Pro­ton ther­apy for Geely

New Straits Times - - Business -

SYD­NEY: Li Shufu, founder and con­trol­ling share­holder of Geely Au­to­mo­bile Hold­ings Ltd, is adding an­other dis­tressed as­set to the tro­phy cab­i­net he's as­sem­bled over the past decade. His hold­ing com­pany, Zhe­jiang Geely Hold­ing Group, has agreed to buy half of Pro­ton Hold­ings Bhd, Malaysia's for­mer na­tional cham­pion car­maker, the Chi­nese com­pany said last Wed­nes­day.

Li can add Pro­ton to a col­lec­tion of waifs and strays that in­cludes Volvo Car AB and the London Taxi Corp, mak­ers of that city’s famed black cabs. The ques­tion for Pro­ton’s em­ploy­ees and cur­rent owner DRB-HI­COM Bhd, which will hold on to the other half of the busi­ness, is whether the deal means a trip to the hos­pi­tal, or the hospice.

There is ac­tu­ally rea­son for op­ti­mism. Volvo, which Li bought from Ford Mo­tor Co for US$1.8 bil­lion (RM7.68 bil­lion) in 2010, has per­formed rather well since the deal. While Ford’s op­er­at­ing mar­gin has flailed around the low sin­gle dig­its, con­tribut­ing to the com­pany’s de­ci­sion to re­place chief ex­ec­u­tive of­fi­cer Mark Fields this week, Volvo’s has steadily risen. Its net in­come was about one per cent of Ford’s in 2011, the first full year of Li’s own­er­ship; last year, it came to about 19 per cent of its for­mer par­ent’s.

Not ev­ery ac­qui­si­tion has gone so well. London Taxi con­tin­ues to hem­or­rhage money, with £8.8 mil­lion (RM48.6 mil­lion) of losses since Li took the group un­der his wing in 2013. Even there, though, the un­der­ly­ing busi­ness is ar­guably per­form­ing bet­ter, with op­er­at­ing in­come of £1.5 mil­lion in 2015 ver­sus a £1.8 mil­lion op­er­at­ing loss two years ear­lier.

Li’s strat­egy in many way re­sem­bles that of Car­los Ghosn, who has like­wise stitched to­gether a global au­to­mo­tive group by pick­ing up stakes in com­pa­nies at dis­tressed prices, as­sem­bling the sprawl­ing al­liance of Re­nault SA, Nis­san Mo­tor Co, and Mit­subishi Mo­tors Corp.

As with Re­nault-Nis­san, Zhe­jiang Geely has been try­ing to re­duce du­pli­cated costs at its var­i­ous brands by build­ing its Volvo and Geely cars off a com­mon plat­form, shar­ing pro­duc­tion lines and col­lab­o­rat­ing on de­vel­op­ing hy­brid and bat­tery elec­tric ve­hi­cles.

That’s prob­a­bly a bet­ter strat­egy than the one fol­lowed by Ratan Tata. While Tata Mo­tors Ltd’s Jaguar Land Rover ac­qui­si­tion has proved an even greater suc­cess than Geely’s in­vest­ment in Volvo, there’s been lit­tle op­por­tu­nity for syn­er­gies be­tween that high-end op­er­a­tion and Tata’s low-cost do­mes­tic brand.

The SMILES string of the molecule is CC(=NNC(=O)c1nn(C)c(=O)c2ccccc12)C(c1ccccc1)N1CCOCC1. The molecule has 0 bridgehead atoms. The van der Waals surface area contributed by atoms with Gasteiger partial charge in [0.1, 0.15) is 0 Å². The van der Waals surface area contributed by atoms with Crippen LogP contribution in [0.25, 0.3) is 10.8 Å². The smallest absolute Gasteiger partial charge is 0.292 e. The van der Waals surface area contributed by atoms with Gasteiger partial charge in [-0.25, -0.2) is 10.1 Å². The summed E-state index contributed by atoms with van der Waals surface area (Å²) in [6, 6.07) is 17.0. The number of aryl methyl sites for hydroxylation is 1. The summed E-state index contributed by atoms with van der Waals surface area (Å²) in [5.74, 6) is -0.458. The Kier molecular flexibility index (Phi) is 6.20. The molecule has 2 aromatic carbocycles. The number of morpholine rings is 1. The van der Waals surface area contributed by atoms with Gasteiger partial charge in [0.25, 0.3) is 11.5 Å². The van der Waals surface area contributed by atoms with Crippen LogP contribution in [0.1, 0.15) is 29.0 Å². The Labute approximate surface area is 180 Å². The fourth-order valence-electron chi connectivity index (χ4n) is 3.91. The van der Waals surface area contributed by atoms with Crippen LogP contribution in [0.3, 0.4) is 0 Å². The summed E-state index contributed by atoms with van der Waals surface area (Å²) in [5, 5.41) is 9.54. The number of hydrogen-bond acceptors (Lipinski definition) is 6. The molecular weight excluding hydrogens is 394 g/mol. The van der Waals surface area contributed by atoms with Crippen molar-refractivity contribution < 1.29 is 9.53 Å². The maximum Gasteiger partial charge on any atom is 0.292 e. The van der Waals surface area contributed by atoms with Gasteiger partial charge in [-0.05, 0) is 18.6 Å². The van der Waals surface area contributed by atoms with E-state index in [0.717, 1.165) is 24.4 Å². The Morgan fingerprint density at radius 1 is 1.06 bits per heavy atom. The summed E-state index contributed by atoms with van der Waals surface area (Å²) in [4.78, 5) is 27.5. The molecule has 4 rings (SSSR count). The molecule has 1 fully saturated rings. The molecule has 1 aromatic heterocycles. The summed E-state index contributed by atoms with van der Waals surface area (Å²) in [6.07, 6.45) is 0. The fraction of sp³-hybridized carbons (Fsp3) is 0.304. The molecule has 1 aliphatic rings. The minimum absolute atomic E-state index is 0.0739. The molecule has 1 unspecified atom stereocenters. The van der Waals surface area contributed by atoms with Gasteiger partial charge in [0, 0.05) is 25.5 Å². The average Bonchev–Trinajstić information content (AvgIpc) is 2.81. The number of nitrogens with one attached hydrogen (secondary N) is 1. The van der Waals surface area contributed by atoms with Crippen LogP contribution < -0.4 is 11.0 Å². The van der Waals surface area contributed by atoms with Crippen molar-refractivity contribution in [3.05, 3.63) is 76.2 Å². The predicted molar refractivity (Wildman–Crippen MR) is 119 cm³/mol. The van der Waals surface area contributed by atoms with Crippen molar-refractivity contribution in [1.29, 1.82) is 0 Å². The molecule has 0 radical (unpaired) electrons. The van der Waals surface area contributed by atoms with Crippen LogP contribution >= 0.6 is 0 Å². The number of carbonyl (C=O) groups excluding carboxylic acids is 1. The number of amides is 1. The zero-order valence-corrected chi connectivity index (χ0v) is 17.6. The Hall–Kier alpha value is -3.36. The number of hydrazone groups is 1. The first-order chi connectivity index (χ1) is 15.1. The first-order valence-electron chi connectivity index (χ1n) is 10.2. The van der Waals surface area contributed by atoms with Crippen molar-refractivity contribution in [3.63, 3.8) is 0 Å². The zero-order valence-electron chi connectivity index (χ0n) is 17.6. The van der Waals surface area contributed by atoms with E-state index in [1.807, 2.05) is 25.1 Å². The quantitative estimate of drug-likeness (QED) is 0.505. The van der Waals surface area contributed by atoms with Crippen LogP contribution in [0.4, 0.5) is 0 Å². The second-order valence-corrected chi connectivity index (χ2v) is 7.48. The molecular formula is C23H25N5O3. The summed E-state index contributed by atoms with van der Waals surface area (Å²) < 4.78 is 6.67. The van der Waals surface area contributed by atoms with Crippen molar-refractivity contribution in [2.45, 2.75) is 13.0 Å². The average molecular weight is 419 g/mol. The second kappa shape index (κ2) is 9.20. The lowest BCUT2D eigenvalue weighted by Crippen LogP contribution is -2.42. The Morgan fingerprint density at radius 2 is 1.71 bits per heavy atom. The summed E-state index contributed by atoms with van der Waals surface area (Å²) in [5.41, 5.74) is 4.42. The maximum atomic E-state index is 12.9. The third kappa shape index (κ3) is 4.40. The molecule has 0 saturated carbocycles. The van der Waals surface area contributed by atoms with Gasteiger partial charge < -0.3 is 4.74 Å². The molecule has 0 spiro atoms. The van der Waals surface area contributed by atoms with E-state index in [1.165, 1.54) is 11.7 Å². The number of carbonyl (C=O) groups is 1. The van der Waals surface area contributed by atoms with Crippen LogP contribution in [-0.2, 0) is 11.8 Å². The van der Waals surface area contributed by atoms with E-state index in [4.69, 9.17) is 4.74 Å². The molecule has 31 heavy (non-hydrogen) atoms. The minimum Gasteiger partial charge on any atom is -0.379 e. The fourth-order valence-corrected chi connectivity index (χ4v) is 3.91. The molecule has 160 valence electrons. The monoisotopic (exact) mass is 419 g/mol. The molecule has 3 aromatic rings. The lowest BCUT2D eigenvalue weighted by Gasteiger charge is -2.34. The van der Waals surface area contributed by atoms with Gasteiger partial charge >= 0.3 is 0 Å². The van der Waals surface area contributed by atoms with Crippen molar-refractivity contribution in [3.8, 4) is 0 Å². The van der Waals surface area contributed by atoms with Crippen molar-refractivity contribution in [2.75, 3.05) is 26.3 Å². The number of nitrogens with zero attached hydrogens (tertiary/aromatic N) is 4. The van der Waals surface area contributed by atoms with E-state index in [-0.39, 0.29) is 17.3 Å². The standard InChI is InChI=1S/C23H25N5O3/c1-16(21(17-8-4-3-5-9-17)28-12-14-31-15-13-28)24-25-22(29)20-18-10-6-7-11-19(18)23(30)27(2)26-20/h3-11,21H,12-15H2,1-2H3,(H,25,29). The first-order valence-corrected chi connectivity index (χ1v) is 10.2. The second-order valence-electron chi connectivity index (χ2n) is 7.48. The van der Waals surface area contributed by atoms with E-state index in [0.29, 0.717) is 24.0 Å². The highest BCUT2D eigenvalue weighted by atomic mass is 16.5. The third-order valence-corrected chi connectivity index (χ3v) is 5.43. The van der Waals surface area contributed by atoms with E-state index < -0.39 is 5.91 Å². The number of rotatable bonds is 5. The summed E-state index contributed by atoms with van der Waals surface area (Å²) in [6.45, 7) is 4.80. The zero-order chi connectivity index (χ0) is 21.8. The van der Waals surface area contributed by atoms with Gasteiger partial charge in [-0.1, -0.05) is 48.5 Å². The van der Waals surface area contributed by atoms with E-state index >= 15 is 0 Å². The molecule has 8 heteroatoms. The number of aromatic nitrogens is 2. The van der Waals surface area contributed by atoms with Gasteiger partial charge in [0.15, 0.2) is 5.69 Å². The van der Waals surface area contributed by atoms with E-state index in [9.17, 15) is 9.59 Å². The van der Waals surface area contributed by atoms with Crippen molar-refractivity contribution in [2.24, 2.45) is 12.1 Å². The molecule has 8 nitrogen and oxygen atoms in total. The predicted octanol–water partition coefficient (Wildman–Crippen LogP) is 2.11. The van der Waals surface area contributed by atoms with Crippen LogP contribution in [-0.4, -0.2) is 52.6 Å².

As a re­sult, the Bri­tish busi­ness con­tin­ued to sup­ply the over­whelm­ing ma­jor­ity of Tata Mo­tors’ group prof­its in an­nual re­sults last Tues­day.

Pro­ton would pro­vide a bet­ter op­por­tu­nity for in­te­gra­tion.

In geo­graphic terms, it would play a sim­i­lar role to Mit­subishi’s stand­ing within the Re­nault-Nis­san Al­liance, de­liv­er­ing the broader group an en­tree into South­east Asia.

Its rel­a­tively af­ford­able cars could also pro­vide a nice bridge be­tween the pre­mium Volvo seg­ment and Geely’s own-brand ve­hi­cles, while Pro­ton’s Lo­tus mar­que pro­vides a bit of di­ver­si­fi­ca­tion into sex­ier sports cars. The dealer network around Asia, Aus­tralia and the UK, while mod­est, could help re­vive Geely’s flag­ging ex­port sales, too.

Whether that will be enough to knit to­gether Li’s dis­jointed network of au­to­mo­tive in­vest­ments is an­other mat­ter — but the odds are cer­tainly bet­ter for en­tre­pre­neur­ial out­fits like Geely than they are for the gi­ant sta­te­owned enterprises that dom­i­nate China’s do­mes­tic in­dus­try in vol­ume terms.

As Gad­fly has ar­gued pre­vi­ously, most SOEs are still a long way from act­ing as any­thing more than par­a­sites on their for­eign joint-ven­ture part­ners — one rea­son that they’ve ar­gued so vo­cif­er­ously against gov­ern­ment plans to re­lax the re­stric­tions around in­ter­na­tional own­er­ship.

While Geely’s state-owned ri­vals fo­cus on tax­ing off­shore au­tomak­ers who want to sell cars in China, Li has a vi­sion for the world. In China’s parochial car in­dus­try, that’s a re­fresh­ing change. Bloomberg Gad­fly

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